Book Review

A Deeper Look # 2

Taking a deeper look into The Dead Room by Heather Graham doing a fun reader’s challenge presented by Gabriela Pereira creator of the diymfa. There will be spoilers, warning for those who have not read this book.

She talks to dead people…

A year ago, archaeologist Leslie MacIntyre barely survived an explosion that took the life of her fiancé, Matt Connolly. Since then she’s slowly come to terms with both her loss and an unsettling ability to communicate with ghosts, a “gift” received in the wake of her brush with death.

The Protagonist

Leslie MacIntyre -Archaeologist.

Who is actually telling the story?

Leslie is telling the story in this book.

Which character’s story do you want to follow?

As a reader, I want to follow Leslie when she is helping the dead and herself move on from the tragedies they experienced and figure out how and why they are stuck and how she helps them move on. These stories lead to helping solve the cases of missing prostitutes and a woman.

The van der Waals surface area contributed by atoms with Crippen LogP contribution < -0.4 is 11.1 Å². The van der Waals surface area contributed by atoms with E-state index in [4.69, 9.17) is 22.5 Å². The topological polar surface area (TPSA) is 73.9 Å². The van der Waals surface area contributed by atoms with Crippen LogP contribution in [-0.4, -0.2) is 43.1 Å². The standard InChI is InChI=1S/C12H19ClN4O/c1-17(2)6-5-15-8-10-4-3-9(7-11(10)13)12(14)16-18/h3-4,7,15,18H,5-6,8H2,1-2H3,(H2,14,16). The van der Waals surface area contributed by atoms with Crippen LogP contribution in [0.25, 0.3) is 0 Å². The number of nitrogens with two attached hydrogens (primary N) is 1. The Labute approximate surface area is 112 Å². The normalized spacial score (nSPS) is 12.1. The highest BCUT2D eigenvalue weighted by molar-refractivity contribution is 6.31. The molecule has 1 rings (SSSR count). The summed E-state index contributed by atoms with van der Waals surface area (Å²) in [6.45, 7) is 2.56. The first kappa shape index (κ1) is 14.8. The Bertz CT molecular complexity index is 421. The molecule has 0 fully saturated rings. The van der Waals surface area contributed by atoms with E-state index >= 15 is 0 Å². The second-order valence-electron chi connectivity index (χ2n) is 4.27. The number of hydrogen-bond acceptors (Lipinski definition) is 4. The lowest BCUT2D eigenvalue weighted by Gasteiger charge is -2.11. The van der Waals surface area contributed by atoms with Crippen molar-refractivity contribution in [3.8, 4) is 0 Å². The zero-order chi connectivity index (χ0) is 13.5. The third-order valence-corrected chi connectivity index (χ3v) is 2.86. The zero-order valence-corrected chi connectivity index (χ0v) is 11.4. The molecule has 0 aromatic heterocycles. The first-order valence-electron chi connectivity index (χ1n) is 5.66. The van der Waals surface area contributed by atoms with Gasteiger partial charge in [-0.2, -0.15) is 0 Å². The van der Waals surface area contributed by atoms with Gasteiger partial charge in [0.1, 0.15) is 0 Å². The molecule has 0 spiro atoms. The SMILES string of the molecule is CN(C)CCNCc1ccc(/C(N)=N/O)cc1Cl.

What type of character is your protagonist?

Leslie is the underdog. She is someone who needed to rise to the occasion and do something extraordinary. Leslie supposed to have died in the blast. Matt, Leslie’s fiance, sent her back. 

What is the character’s deepest desire?

Leslie’s deepest desire is to be with Matt. She sees Matt in his cousin Joe and in her dreams when she sleeps at the Hastings House where he died.  She stays there because of him and it is close to a dig she is working at.

What does this character want?

To be with Matt

The Five Promises

At the beginning of a book, the author makes five promises to the reader. These are a character, voice, world, problem, and event. Do these promises appear early in the story, or the author choose to delay any of them?


Who are we meant to root for?

We are meant to root for Leslie.

Who is the character at the center of the story?

I believe the character at the center of the story is Joe. He is a private detective working on a case to look for Genevieve O’Brien. He is also the cousin of Matt who was Leslie’s fiancé. His case gets him involved in another case involving missing prostitutes.


Voice is what connects the reader to the storyteller.

Whose voice is telling the story? Is it a character in the story or a narrator outside the story looking in?

Leslie is telling the story.